Milan Ratkovich restored the Hercules Campus to set the table for the world’s next great innovator
By Shanee Edwards
On the east side of the Hercules Campus in Playa Vista, there is a wall that features portraits of history’s greatest visionaries, innovators and rebels. Nicola Tesla, Bjork, Gandhi, Amelia Earhart and, of course, Howard Hughes are just a few of the 55 faces staring out over the runway-inspired parking lot.
But look carefully and you’ll notice an empty picture frame at the bottom of the wall. This frame is reserved for a new face, the one who will be innovator No. 56 on the list.
Could the next Steve Jobs, Maya Angelou or Walt Disney actually come out of Playa Vista?
Milan Ratkovich, senior development manager of The Ratkovich Company, is planning on it.
Best known for restoring such historic buildings as the Wiltern Theatre, The Ratkovich Company was founded by Milan’s father Wayne in 1977. Since then, the company has been on a mission to hold onto history while improving the quality of urban life. The Hercules Campus does both.
“What our company likes to do is buy buildings that need love and attention and need to be restored. We like to add value to structure,” says Ratkovich.
The 28-acre, 530,000-square-foot campus was once the compound where aviation pioneer Hughes set up shop, built a runway and famously locked thousands of secret patents in a giant vault. Thanks to The Ratkovich Company, the space has been strategically redesigned and is currently home to companies like YouTube and 72andSunny. The hangar where Hughes built the H-4 Hercules, aka the Spruce Goose, will soon accommodate Google.
When the Ratkovich Company bought the property, however, it was in shambles. All the existing structures, most built by Hughes in the 1940s, had blown-out windows and were filled with piles of leaves and debris. Many of the doors were hanging off their hinges. But this is exactly the kind of project at which Ratkovich excels.
“We embarked on an extensive renovation of the exteriors and left our tenants 72andSunny, Google, YouTube and Konami to redo all the interiors,” says Ratkovich.
A risky move, but it paid off.
“We were very fortunate that they were tenants that had a great design sense and built out the space in a really beautiful way, but also got that Hughes mystique and aura,” he says.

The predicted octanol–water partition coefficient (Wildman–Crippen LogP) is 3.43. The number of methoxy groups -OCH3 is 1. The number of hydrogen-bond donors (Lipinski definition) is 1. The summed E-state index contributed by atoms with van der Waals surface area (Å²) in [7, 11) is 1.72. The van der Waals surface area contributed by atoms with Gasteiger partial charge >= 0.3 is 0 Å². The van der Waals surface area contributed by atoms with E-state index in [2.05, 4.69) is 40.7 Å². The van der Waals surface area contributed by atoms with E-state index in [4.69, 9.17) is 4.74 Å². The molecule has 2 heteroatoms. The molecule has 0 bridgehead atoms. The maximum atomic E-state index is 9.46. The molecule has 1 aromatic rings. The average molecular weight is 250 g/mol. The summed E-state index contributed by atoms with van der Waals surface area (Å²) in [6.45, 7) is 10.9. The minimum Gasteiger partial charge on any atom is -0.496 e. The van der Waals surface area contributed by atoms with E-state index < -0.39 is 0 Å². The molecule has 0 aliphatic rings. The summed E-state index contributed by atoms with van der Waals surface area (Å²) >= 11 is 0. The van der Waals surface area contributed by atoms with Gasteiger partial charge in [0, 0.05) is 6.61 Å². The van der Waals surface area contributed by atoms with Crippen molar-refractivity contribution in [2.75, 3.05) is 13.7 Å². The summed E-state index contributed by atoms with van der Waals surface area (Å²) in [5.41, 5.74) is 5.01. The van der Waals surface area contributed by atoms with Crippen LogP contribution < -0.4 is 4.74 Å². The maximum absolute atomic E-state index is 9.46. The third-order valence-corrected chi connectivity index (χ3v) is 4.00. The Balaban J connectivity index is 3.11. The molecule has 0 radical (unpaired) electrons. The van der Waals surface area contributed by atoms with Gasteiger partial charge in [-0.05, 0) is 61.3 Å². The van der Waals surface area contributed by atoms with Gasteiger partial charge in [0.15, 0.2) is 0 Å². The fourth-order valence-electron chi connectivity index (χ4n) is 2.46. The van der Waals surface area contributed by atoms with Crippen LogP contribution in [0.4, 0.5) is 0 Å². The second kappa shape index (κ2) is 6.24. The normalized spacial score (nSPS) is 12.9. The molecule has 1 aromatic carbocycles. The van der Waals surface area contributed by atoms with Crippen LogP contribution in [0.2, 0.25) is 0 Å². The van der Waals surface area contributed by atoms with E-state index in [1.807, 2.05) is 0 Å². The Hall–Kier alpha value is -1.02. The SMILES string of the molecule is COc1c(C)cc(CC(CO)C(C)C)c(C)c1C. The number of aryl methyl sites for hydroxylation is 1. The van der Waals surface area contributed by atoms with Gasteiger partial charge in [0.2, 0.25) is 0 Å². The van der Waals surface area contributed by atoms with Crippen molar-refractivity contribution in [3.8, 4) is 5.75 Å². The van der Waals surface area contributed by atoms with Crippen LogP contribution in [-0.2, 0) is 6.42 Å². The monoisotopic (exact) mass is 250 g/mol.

Through blood, sweat and risk-taking by many, the Hercules Campus now rises like a phoenix from the ashes of Hughes’s former offices, cafeteria, vault and fire station. This is the Hughes legacy 2.0, and tech companies can’t move in fast enough.
It may seem odd that forward-looking companies leading the digital age are inspired by decades-old buildings, but Ratkovich claims the Hughes lore has been a big draw.
“That was a big reason 72andSunny wanted to be here — they wanted to be where Howard was and didn’t want to see anything else. They appreciated the history that was here,” he says.
Even YouTube, a brand that’s become synonymous with millennials, wanted their own signature artifact that could connect them to the legend of Howard Hughes. Considering that YouTube Space L.A. used to be a helicopter hangar, Ratkovich thinks they chose the perfect icon to greet guests: “It’s an actual Hughes helicopter that was built here that they restored themselves.”
Now, a new generation of innovators works in the same buildings where Hughes built gravity-defying flying machines. But Nick Harnsberger, development manager for The Ratkovich Company and Milan’s right-hand man, thinks it’s more than coincidence that Silicon Beach has perched itself on top of Hughes’s old stomping grounds.
Harnsberger describes it as “technological manifest destiny — that drive for innovation, coming west. This open template that happened because L.A. was the last frontier for America. It’s a very recent city. We’re still not even as mature as San Francisco. We’re still growing up in some ways, and this is a part of that legacy.”
Another draw to the location, both now and in Hughes’s time, is access to open space. There are plenty of outdoor meeting areas, walking trails and endless sunshine.
“Just being able to be outside is considered an amenity — you can’t have outdoor meetings downtown or in other cities without a lot of effort,” adds Ratkovich.
But as important as the past is to the Hercules Campus, it’s the future that really inspires Ratkovich, who thinks Playa Vista will continue to grow as a tech hub over the next decade.
“What’s unique about Playa Vista,” he says, “is all the residential that’s in close proximity to the tech portion. Hopefully, some of the people working here will be living in some of the new housing.”
With 100% of the Hercules Campus leased out, Ratkovich says his job here is done.
So whose portrait will fill the empty frame on the wall reserved for that 56th innovator?
Ratkovich says he doesn’t know, but the space is primed for one to emerge.
“We built the canvas for them, now they have to paint the picture.”
Learn more about The Ratkovich Company’s projects at ratkovich.net.